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Walden University, Williamstown, NJ, USA
Received Date: April 07, 2012; Accepted Date: April 21, 2012; Published Date: April 23, 2012
Citation: Jimba KT, Sharma M (2012) Ethnic Differences in Susceptibility to Smoking and Intention to Smoke on Smoking Behavior among Adolescents. J Community Med Health Educ 2:143. doi:10.4172/jcmhe.1000143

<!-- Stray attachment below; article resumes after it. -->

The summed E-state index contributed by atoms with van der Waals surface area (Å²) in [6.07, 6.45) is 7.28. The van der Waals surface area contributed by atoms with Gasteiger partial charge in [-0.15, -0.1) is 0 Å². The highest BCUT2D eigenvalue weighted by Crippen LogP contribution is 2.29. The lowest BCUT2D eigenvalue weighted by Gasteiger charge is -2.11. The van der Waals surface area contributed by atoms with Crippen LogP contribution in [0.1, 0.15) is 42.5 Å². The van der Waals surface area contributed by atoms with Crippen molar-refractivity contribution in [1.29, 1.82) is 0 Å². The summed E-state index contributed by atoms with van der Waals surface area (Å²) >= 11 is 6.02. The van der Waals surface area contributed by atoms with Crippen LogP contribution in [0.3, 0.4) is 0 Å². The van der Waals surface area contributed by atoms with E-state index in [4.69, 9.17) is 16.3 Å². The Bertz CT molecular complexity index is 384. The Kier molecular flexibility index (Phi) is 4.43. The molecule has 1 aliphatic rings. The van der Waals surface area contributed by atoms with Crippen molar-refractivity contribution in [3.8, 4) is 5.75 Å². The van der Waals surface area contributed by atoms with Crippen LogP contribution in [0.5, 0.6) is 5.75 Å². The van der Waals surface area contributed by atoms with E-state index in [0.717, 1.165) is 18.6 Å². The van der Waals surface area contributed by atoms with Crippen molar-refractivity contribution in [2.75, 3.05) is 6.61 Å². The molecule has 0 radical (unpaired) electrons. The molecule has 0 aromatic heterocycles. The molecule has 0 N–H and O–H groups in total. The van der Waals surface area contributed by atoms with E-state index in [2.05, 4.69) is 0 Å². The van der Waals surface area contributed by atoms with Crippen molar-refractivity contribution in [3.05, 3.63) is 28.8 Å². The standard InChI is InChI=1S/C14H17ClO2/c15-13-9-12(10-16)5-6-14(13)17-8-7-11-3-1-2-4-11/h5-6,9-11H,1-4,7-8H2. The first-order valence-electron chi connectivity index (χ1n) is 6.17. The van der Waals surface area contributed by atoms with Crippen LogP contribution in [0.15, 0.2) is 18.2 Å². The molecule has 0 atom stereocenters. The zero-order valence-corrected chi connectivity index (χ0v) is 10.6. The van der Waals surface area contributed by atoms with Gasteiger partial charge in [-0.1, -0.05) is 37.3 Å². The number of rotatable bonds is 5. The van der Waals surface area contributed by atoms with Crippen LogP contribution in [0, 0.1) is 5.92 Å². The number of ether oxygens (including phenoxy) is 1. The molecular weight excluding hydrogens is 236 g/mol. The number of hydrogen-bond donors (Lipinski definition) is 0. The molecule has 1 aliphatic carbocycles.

Copyright: © 2012 Jimba KT, et al. This is an open-access article distributed under the terms of the Creative Commons Attribution License, which permits unrestricted use, distribution, and reproduction in any medium, provided the original author and source are credited.
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Susceptibility to smoking; Smoking intentions; Adolescents smoking; Smoking behavior